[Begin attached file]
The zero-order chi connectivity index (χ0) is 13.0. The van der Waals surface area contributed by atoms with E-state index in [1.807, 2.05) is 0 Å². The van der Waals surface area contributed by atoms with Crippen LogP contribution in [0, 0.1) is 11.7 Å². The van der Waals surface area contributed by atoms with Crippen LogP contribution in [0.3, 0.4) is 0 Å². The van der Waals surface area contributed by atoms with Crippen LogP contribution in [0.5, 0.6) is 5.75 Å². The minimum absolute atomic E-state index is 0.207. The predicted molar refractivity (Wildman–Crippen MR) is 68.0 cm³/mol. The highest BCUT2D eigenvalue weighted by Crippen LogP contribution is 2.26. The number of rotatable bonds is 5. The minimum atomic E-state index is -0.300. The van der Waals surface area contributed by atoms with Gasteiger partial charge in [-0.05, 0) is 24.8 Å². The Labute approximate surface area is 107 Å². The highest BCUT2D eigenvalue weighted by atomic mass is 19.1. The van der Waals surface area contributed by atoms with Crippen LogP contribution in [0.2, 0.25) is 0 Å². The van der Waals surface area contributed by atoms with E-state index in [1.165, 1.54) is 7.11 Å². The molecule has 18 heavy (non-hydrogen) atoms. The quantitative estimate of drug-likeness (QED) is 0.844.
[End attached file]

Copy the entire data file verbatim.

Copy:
The zero-order chi connectivity index (χ0) is 13.0. The van der Waals surface area contributed by atoms with E-state index in [1.807, 2.05) is 0 Å². The van der Waals surface area contributed by atoms with Crippen LogP contribution in [0, 0.1) is 11.7 Å². The van der Waals surface area contributed by atoms with Crippen LogP contribution in [0.3, 0.4) is 0 Å². The van der Waals surface area contributed by atoms with Crippen LogP contribution in [0.5, 0.6) is 5.75 Å². The minimum absolute atomic E-state index is 0.207. The predicted molar refractivity (Wildman–Crippen MR) is 68.0 cm³/mol. The highest BCUT2D eigenvalue weighted by Crippen LogP contribution is 2.26. The number of rotatable bonds is 5. The minimum atomic E-state index is -0.300. The van der Waals surface area contributed by atoms with Gasteiger partial charge in [-0.05, 0) is 24.8 Å². The Labute approximate surface area is 107 Å². The highest BCUT2D eigenvalue weighted by atomic mass is 19.1. The van der Waals surface area contributed by atoms with Crippen LogP contribution in [0.2, 0.25) is 0 Å². The van der Waals surface area contributed by atoms with E-state index in [1.165, 1.54) is 7.11 Å². The molecule has 18 heavy (non-hydrogen) atoms. The quantitative estimate of drug-likeness (QED) is 0.844.